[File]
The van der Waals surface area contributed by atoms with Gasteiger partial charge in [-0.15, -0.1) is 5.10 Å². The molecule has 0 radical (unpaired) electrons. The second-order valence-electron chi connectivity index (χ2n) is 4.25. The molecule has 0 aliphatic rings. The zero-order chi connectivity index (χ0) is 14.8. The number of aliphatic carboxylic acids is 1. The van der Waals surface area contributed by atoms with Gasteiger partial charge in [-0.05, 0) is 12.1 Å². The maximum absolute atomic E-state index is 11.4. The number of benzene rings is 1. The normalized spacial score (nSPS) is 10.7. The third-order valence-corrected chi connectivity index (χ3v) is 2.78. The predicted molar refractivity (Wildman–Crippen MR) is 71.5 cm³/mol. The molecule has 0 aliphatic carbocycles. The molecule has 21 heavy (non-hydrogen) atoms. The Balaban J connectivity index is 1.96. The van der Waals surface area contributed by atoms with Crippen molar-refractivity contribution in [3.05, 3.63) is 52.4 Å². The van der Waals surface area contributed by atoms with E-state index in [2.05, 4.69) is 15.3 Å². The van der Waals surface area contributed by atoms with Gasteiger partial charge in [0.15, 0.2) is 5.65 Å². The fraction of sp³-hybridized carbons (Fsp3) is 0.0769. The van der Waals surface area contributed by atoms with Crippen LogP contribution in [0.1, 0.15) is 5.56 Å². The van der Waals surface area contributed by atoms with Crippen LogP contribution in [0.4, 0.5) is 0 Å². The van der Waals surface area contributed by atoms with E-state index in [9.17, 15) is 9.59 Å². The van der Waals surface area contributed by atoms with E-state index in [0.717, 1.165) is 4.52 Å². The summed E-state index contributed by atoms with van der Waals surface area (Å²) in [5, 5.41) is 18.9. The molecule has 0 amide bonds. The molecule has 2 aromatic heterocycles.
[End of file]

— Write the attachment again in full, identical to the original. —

The van der Waals surface area contributed by atoms with Gasteiger partial charge in [-0.15, -0.1) is 5.10 Å². The molecule has 0 radical (unpaired) electrons. The second-order valence-electron chi connectivity index (χ2n) is 4.25. The molecule has 0 aliphatic rings. The zero-order chi connectivity index (χ0) is 14.8. The number of aliphatic carboxylic acids is 1. The van der Waals surface area contributed by atoms with Gasteiger partial charge in [-0.05, 0) is 12.1 Å². The maximum absolute atomic E-state index is 11.4. The number of benzene rings is 1. The normalized spacial score (nSPS) is 10.7. The third-order valence-corrected chi connectivity index (χ3v) is 2.78. The predicted molar refractivity (Wildman–Crippen MR) is 71.5 cm³/mol. The molecule has 0 aliphatic carbocycles. The molecule has 21 heavy (non-hydrogen) atoms. The Balaban J connectivity index is 1.96. The van der Waals surface area contributed by atoms with Crippen molar-refractivity contribution in [3.05, 3.63) is 52.4 Å². The van der Waals surface area contributed by atoms with E-state index in [2.05, 4.69) is 15.3 Å². The van der Waals surface area contributed by atoms with Gasteiger partial charge in [0.15, 0.2) is 5.65 Å². The fraction of sp³-hybridized carbons (Fsp3) is 0.0769. The van der Waals surface area contributed by atoms with Crippen LogP contribution in [0.1, 0.15) is 5.56 Å². The van der Waals surface area contributed by atoms with Crippen LogP contribution in [0.4, 0.5) is 0 Å². The van der Waals surface area contributed by atoms with E-state index in [9.17, 15) is 9.59 Å². The van der Waals surface area contributed by atoms with E-state index in [0.717, 1.165) is 4.52 Å². The summed E-state index contributed by atoms with van der Waals surface area (Å²) in [5, 5.41) is 18.9. The molecule has 0 amide bonds. The molecule has 2 aromatic heterocycles.